Cisco takes small steps towards IT-as-a-service, more software-defined networking

For compute and SD-WAN only, with plenty of details not yet in place


Cisco has taken steps towards IT-as-a-service with a new “Plus” offering launched last week at Cisco Live.

The core of the new offering, which will appear later this quarter, is that you’ll be able to buy bundles of Cisco SaaS and hardware, paid for under a single subscription. Cisco, or a partner, will own and manage the equipment that runs on your premises. You’ll pay for an agreed amount of usage, with the possibility to scale up but not always to burst into temporary capacity.

The networking giant will offer Plus for compute and network-as-a-service.

The compute service covers UCS servers, storage suppliers that Cisco will reveal at some future point, and Cisco networking kit and Cisco’s existing SaaS tools like Intersight to manage hybrid clouds. The compute product will offer variants for bare metal, edge computing, desktop virtualisation, data centre networking, and vanilla server virtualisation.

The network-as-a-service offering, which won’t emerge until late in 2021, will focus on SD-WAN, a field in which Cisco again has plenty of SaaS assets, including its Viptela portfolio. We’re told the offering will also include ThousandEyes and AppDynamics, which are already SaaS.

The Register understands that over time Cisco Plus will also see the packet-pushing giant offer more of its networking stack as software, as doing so works well in a subscription arrangement.

Cisco itself will be the entity behind Plus, not Cisco Capital as is the case with Chipzilla’s EasyLease. Oh, and for what it’s worth, Cisco’s blurb for EasyLease says it lets you “Bundle hardware, software, subscriptions, services, and third-party products on one contract.”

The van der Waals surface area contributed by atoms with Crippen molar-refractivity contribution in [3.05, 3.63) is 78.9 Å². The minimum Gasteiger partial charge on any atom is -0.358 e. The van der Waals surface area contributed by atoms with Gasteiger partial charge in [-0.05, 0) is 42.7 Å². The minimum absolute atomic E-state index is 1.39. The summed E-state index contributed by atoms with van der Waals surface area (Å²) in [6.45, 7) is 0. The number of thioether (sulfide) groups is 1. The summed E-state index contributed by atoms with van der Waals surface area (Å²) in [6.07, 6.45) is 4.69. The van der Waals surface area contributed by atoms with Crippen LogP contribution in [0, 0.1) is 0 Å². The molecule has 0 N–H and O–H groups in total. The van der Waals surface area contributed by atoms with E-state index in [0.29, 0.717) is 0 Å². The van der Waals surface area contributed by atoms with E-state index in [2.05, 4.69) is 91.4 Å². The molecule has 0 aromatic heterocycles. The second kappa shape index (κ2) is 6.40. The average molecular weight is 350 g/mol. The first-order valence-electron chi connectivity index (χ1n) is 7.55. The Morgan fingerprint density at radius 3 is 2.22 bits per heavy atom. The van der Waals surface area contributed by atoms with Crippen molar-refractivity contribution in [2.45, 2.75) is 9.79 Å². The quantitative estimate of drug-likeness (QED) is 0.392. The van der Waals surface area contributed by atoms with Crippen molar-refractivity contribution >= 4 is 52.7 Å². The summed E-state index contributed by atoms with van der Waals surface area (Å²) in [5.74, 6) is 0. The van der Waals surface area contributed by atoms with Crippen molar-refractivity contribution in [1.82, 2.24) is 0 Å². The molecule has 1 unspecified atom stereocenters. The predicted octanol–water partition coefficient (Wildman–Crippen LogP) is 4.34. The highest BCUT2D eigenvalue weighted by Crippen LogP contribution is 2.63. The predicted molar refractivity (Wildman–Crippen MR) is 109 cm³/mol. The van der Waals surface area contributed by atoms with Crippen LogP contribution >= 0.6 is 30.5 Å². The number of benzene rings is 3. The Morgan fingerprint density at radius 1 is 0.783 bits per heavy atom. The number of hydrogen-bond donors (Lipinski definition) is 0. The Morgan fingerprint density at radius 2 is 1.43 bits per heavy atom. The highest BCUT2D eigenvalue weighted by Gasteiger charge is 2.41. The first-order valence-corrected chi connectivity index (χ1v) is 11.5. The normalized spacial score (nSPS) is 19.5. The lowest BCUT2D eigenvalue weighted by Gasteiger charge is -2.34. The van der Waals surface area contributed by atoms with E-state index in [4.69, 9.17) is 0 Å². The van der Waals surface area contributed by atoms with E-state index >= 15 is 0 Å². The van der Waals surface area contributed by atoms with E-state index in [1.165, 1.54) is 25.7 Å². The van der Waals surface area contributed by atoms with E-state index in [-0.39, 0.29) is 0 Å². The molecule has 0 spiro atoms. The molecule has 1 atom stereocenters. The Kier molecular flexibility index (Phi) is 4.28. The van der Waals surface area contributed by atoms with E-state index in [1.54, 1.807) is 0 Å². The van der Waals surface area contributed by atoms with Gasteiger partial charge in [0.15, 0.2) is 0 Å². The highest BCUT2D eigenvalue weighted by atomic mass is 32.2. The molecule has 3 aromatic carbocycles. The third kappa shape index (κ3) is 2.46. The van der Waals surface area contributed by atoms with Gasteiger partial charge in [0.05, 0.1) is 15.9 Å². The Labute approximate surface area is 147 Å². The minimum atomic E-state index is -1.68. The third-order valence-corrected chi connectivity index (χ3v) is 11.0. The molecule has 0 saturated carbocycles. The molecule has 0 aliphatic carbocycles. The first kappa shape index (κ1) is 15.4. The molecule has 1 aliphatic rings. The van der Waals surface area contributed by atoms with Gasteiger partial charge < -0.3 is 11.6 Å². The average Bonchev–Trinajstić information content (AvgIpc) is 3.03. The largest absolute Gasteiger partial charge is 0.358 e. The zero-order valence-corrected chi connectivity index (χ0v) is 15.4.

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However, EasyLease is aimed at smaller businesses. Cisco Plus will be targeted to larger users, but also at those who don’t have IT teams of sufficient size, skill, or inclination to run on-prem infrastructure.

Cisco hasn’t sorted all the details of the offering. As we dug into Cisco Plus, we were told that service level agreements will be offered, but they’re not yet firm. We also learned that while buyers can choose between Cisco or a partner as their supplier, the actual support provider may be one or the other but there’s no point at which Cisco automatically gets the job. Off-site support will be preferred, whoever delivers it.

As noted above, Cisco’s choice of storage partner is also yet to be revealed – a curious fact given Cisco already has deep ties with NetApp across their FlexPod and HyperFlex collaborations, plus tie-ups with Pure Storage.

Also absent, to date, is how licensing for application vendors works with Cisco Plus. Information on the VDI option links to HyperFlex data that describes solutions based on VMware, Citrix, or Microsoft but that’s a way short of offerings like Nutanix-on-GreenLake that sees the hyperconverged upstart resold as-a-service by HPE. Cisco Plus also doesn’t extend to client devices, unlike Dell’s Apex ITaaS.

Perhaps Cisco has more details will emerge once the product is properly launched, rather than a big moment in a conference keynote. The Register will try to ferret them out. ®

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